concludes, is that you usually don't.
Ian MacKaye, meanwhile, cautions that remaining outside the system--as
Fugazi did, rather famously--means a lot of work: "One aspect of
Do It Yourself is that you really have to do it yourself. ... We
manage ourselves, we book ourselves, we do our own equipment upkeep,
we do our own recording, we do our own taxes." A couple hundred
pages later, the guys from Los Crudos go MacKaye one better, explaining
why their artistic principles dictate that they individually hand-screen
all of their own record covers.
Those who've gotten in bed with major labels, like British anarchists
turned pop superstars Chumbawamba, toss and turn over the implications
of their decision. This leads to one of the best quotes in all of
We Owe You Nothing, from frontman Boff: "When we first started
writing songs, we thought that choruses were the tools of the capitalist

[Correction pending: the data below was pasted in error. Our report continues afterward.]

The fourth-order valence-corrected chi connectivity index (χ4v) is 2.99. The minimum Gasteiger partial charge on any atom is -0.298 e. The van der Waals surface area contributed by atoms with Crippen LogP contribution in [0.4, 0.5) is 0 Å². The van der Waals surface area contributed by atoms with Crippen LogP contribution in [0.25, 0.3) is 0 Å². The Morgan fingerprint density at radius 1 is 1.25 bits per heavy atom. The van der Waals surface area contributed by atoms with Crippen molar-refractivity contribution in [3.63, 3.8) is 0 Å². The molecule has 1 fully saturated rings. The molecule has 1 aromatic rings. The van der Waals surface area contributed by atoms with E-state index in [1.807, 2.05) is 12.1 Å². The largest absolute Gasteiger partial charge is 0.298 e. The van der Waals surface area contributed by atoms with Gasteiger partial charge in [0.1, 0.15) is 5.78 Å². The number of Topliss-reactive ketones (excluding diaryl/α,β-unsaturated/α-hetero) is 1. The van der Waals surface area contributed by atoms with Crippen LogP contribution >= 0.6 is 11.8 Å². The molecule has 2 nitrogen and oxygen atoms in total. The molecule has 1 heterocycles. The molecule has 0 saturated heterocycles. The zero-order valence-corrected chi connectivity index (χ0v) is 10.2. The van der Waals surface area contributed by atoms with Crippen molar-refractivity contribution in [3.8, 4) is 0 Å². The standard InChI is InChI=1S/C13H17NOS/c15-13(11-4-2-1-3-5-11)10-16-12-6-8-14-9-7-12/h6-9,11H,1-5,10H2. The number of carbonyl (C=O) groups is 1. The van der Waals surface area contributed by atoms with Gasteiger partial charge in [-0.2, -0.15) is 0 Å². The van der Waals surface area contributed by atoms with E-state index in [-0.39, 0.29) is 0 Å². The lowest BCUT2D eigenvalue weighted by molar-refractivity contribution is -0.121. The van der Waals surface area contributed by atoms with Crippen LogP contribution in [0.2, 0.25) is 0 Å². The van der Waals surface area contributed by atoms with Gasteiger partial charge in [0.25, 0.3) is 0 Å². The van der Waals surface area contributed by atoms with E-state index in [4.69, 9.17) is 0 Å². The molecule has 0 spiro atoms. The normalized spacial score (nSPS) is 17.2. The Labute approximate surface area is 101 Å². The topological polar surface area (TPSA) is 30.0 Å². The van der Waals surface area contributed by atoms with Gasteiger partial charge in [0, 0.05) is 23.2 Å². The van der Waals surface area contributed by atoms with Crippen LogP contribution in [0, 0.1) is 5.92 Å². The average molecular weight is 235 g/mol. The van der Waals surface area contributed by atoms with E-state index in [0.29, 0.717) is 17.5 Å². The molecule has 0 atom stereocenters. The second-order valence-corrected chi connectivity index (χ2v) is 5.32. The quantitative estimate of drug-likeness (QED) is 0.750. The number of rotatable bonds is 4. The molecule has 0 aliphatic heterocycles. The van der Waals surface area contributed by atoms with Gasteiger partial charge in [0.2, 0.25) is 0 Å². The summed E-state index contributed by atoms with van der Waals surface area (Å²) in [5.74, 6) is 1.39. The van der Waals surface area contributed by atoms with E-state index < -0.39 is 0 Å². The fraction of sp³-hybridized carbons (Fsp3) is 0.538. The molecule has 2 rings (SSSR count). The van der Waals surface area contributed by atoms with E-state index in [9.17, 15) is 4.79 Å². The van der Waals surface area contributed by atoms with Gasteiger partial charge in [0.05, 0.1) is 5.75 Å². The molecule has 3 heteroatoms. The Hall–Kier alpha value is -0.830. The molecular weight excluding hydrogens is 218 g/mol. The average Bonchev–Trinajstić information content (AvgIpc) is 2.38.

imperialists." His is a statement rich with irony considering that
the band's breakout hit in 1997, "Tubthumping," ("I get knocked
down / but I get up again," etc.) is essentially all chorus.
We Owe You Nothing, like a winningly passionate but under-produced
punk 45, is frustrating in places. Sinker would have done well to
include the original publication date of each interview, and the
profiles' introductions can be adoring to the point of meaninglessness--as
when we're told that Fugazi "is the culmination of all that came
before it and the embodiment of all that would come after." But
in general, the Punk Planet style is rewarding. Much more
so than mainstream journalists, Sinker and the interviewers he employs
are willing to inject their own consciousness and sense of place
into the conversations. The result is a collection rich with actual
dialogue and the exchange of ideas, rather than dull star stories.
How perfectly punk.
Ben Winters, a freelance writer based in Los Angeles,
once played bass for the D.C. punk band Corm. When Ben quit, they
got really good. His e-mail address is firstname.lastname@example.org.